How to Set Up a Laravel Project After Cloning from GitHub

How to Set Up a Laravel Project After Cloning from GitHub

The 3 important things you must do after cloning a remote Laravel app from GitHub

Understanding how GitHub and Laravel work

How GitHub Works

First off, the maximum file size for GitHub is 50 MB for the normal account (Free Plan) and it increases if you have GitHub Pro, GitHub Team, or GitHub Enterprise.

The question arises How is it that I have projects which are more than 50 MB in size and I can still store them in GitHub?

This is because packages are what contribute to the large size of projects. So when pushing a project to GitHub, the packages and dependencies don't get stored.

Instead, there is a special file that keeps track of all the packages and dependencies used in the project. So that when someone else clones the project, they get that special file and they will download all the required packages and dependencies via that special file.

These special files include package.json for Node applications and composer.json for PHP applications.

composer.json file

An example of composer.json file

How Laravel Works

Laravel being a PHP framework, uses composer.json to keep track of its dependencies. And boy, Laravel has a lot of packages and dependencies. A fresh install of Laravel 9 comes with about 50 MB.

Packages and dependencies installing.

All these get are stored in composer.json

Environment Configurations

There is a .env file that contains environment configurations that will change from different machines and whether you're running locally or in production.

By default, when pushing a project to Git, the .env file is not pushed because it is added to the .gitignore file. This is because of different reasons including:

  • Hiding secret information such as database username and password.

  • Avoiding pushing one user's local environment configuration so all the other collaborators can get the same configuration too.

Laravel App Key

One of the things found in the .env file is APP_KEY field. This field is used to store a random, 32-character string that is used for your application's encryption.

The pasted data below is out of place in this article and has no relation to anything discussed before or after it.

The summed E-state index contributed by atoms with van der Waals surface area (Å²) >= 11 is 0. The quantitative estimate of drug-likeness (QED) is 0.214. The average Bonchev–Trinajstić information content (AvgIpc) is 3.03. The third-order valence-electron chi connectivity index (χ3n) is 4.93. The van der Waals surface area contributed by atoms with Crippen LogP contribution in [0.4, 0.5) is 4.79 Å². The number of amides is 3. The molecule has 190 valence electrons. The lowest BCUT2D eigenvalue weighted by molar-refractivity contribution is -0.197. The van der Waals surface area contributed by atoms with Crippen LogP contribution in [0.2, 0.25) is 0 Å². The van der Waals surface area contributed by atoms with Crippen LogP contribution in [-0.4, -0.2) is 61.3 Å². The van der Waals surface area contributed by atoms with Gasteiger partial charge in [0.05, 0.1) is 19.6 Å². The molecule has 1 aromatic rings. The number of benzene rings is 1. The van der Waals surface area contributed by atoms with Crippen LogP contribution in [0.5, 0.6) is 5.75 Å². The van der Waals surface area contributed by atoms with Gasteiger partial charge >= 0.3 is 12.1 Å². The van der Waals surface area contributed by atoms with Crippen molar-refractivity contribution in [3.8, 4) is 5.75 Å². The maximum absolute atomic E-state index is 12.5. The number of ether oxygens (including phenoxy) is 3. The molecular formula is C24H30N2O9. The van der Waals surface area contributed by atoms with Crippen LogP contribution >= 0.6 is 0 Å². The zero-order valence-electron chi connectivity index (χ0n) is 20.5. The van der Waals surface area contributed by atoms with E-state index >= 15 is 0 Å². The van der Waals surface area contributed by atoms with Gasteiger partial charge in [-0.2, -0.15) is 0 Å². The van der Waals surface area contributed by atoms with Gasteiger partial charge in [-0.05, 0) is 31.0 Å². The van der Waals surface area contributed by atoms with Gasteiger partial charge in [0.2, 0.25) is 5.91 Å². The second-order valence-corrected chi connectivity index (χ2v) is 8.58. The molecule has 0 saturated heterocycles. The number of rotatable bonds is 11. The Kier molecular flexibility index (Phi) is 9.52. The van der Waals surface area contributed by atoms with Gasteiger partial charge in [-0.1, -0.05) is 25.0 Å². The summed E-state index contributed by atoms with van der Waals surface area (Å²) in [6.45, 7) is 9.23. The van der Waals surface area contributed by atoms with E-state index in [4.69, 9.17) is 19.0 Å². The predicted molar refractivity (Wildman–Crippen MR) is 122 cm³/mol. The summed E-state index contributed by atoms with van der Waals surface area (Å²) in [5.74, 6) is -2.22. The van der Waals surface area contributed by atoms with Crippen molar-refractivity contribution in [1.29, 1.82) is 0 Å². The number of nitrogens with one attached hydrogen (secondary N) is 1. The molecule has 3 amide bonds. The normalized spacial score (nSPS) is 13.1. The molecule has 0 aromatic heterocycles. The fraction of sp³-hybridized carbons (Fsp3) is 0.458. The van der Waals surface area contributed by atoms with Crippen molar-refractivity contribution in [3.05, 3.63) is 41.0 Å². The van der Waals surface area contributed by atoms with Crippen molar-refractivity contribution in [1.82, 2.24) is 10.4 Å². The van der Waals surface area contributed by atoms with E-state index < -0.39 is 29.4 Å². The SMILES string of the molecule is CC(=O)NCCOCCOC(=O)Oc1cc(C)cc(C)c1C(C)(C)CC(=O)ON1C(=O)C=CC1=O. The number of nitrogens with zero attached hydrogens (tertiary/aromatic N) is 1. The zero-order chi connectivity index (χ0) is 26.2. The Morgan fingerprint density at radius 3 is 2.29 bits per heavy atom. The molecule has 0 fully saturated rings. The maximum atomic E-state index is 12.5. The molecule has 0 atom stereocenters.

This is also not pushed to GitHub. This is why you might have encountered something like this when you cloned a laravel repo.

If you want to know more about application key, you can read this article

Now that we know how Laravel and GitHub work. Let's see what we should do to set up our Laravel app from a remote repository.

Assuming that you already have cloned your laravel project

git clone

Change the directory to it

cd laravel-crash-course

1. Installing Packages and Dependencies

Now that you're inside your project directory, you will notice that it has a size of less than 1 MB. This is because the packages and dependencies are still not installed.

To install them, you have to run the following command on your terminal

composer install

This will install all the required packages and dependencies.

After it finishes installing, you will now notice that the size has increased to almost 50 MB (The size will depend according to your app). This means that the packages and dependencies have been installed.

You might also need to install node packages if your app uses them. For this, you have to run

npm install

2. Generating Environment Configuration File

Now that you've already installed the packages and dependencies, the next step is to generate the .env file.

When you install a Laravel app, it always comes with .env and .env.example files.

While the .env file is not sent to GitHub, fortunately, the .env.example file is sent to GitHub. So when you clone a Laravel app, you get the .env.example file too.

This file is important as we will use it to create our .env file.

To create the .env file, run the following command

cp .env.example .env

This will copy the contents in the .env.example and create a new .env file and paste the contents there.

Now, all that you have to do is set a couple of things. Set your database name, username, password, and all the other details that you need.

After this, you're good to go to the next step.

3. Generating Application Key

Now that we have our .env file, you may notice that the APP_KEY field is still empty.

As long as it remains empty, your Laravel app won't be able to run.

To generate your application key, run this command

php artisan key:generate

If this runs successfully, your application key will be generated.

Now you will be ready to run your Laravel app.


By following all the above steps, you will be able to set up a Laravel app on your local machine from a remote repository.

You can now resume with the normal stuff such as running migrations and so on.


The 3 steps you have to do are;

  1. Running composer install and/or npm install

  2. Generating .env file by running cp .env.example .env

  3. Generating application key by running php artisan key:generate

I hope you found this article informative.

Until next time!